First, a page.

Council considers opposing state budget


By Sam Wildow - swildow@aimmedianetwork.com



COVINGTON — Covington may be the next local municipality to oppose provisions in Gov. John Kasich’s proposed 2018-19 budget.

Covington Council heard the first reading of a resolution voicing their opposition to a provision within the governor’s state budget proposal that would require businesses to file municipal income tax with the state. The state would then redistribute the funds with a 1 percent administration fee.

“The governor is trying to pass that in the budget, and there’s quite a bit of opposition,” Mayor Ed McCord said.

The proposal would mandate businesses to file their net profit return through the Ohio Business Gateway. The Ohio Business Gateway is controlled by the Ohio Department of Taxation and the funds would be filed without auditing services.

The village is concerned that this could lead to additional loss of revenue and slowing the delivery of services to residents. The council’s resolution calls this provision an “assault on Home Rule Authority” or municipalities’ power to govern locally and collect local income taxes. The resolution also states that this provision “appears to be a plan to redistribute municipal revenue for non-municipal purposes.”

The council is expected to waive their third reading and vote on this resolution at their next meeting on March 20.

The council also heard an update on their improvement project for the Wastewater Treatment Plant. The village received five bids for the project, and the low bid was from Jutte Excavating from Fort Recovery for an amount of $1,108,892. The engineer’s estimate for the total cost of this project is approximately $1.3 million. The project will be funded by a grant for $375,000 from the Ohio Public Works Commission (OPWC); a zero-percent interest OPWC loan for $375,000; and a low-interest loan for $500,000 that is currently pending.

The council also approved the purchase a 2017 police cruiser. The village will finance it through a $34,000 loan with Covington Savings and Loan. The interest rate would be 3.09 percent for a total cost of approximately $36,060.

They also approved the purchase of speed trailer through MPH Industries at a cost of $6,791. The village previously received a donation of $3,500 from the Covington Community Chest and a donation of $1,500 from the Covington Noon Optimists to go toward this purchase.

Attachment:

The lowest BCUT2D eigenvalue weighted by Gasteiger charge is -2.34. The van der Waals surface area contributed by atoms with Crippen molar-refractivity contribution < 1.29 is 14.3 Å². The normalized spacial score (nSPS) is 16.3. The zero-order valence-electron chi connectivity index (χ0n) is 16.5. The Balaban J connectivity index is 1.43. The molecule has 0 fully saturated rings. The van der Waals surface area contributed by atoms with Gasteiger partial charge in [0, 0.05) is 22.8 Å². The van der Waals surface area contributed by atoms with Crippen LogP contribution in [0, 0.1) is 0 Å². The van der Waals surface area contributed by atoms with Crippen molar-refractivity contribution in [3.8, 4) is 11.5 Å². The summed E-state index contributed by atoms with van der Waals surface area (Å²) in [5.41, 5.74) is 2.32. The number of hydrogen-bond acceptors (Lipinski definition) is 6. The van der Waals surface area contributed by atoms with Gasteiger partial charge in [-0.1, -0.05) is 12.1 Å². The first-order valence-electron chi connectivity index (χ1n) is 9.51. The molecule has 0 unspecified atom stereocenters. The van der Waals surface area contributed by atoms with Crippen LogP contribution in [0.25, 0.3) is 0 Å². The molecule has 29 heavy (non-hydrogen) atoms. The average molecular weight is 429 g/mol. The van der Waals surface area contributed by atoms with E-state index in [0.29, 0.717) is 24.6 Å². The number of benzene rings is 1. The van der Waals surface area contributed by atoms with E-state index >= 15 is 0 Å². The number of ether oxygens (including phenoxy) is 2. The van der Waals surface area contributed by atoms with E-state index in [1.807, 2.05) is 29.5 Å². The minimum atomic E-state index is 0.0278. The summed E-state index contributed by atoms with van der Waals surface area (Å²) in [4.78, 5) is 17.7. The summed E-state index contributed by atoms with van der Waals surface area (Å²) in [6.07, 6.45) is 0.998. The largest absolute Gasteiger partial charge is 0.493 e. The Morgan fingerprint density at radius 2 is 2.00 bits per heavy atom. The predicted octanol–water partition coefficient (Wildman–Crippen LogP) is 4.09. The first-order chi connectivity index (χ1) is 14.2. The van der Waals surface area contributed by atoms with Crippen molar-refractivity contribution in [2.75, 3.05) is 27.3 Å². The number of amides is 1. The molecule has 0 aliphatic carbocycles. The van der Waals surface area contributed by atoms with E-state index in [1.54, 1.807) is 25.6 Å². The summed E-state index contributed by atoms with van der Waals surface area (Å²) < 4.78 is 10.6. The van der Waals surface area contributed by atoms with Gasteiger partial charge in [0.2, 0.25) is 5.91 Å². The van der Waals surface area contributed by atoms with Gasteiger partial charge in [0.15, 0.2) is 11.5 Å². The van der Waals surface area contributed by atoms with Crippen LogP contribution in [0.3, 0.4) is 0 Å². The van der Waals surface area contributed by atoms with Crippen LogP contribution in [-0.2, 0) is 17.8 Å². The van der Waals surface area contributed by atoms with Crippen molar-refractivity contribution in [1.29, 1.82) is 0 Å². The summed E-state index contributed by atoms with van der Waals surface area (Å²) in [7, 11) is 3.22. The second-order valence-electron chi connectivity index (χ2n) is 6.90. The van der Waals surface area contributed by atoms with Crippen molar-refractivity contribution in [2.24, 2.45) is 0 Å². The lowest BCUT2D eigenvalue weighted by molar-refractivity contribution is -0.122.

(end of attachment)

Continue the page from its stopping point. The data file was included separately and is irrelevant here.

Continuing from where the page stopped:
The council also approved the budget for the fiscal year 2017 and the tax rates as determined by the Miami County Budget Commission for 2017. The tax rates included the anticipated revenue from the fire and emergency medical services levy.

The council then heard the first reading of a resolution to award the contract for 2017 sidewalk program project to J&J Stampworks at a cost of approximately $19,309. Village Administrator Mike Busse’s report noted that the owner of J&J Stampworks is the son-in-law of the village’s fiscal officer Brenda Carroll, who had no involvement in the bid process for this project, Busse noted.

The council also heard the first reading of a resolution to enter the village into an agreement with Official Payments that would allow residents to pay their utility bills online.

The council then heard the first reading of a resolution to enter the village into an agreement with the Miami County Commissioners for emergency management services.

Residents taking part in the village’s electric aggregation program are also expected to see savings. Busse’s report noted that Dynery Corporation was the winning bidder for the program with a bid of 5.29 cents per kwh. According to Busse, this is a savings of more than 20 percent from the current DP&L standard choice price. This rate will be available to residents sometimes in April or May.

McCord reminded residents about village income tax assistance. Staff from the St. Mary’s Department of Taxation will be at the government center, 1 S. High St., to assist Covington residents with questions on March 21, from 1-4 p.m.; April 4, from 6-8 p.m.; and April 8, from 10 a.m. to 2 p.m. Residents who attend one of those sessions should bring their W-2s and a copy of their federal tax return, the 1040 form.

By Sam Wildow

swildow@aimmedianetwork.com

Reach Sam Wildow at swildow@aimmedianetwork.com or (937) 451-3336

Reach Sam Wildow at swildow@aimmedianetwork.com or (937) 451-3336

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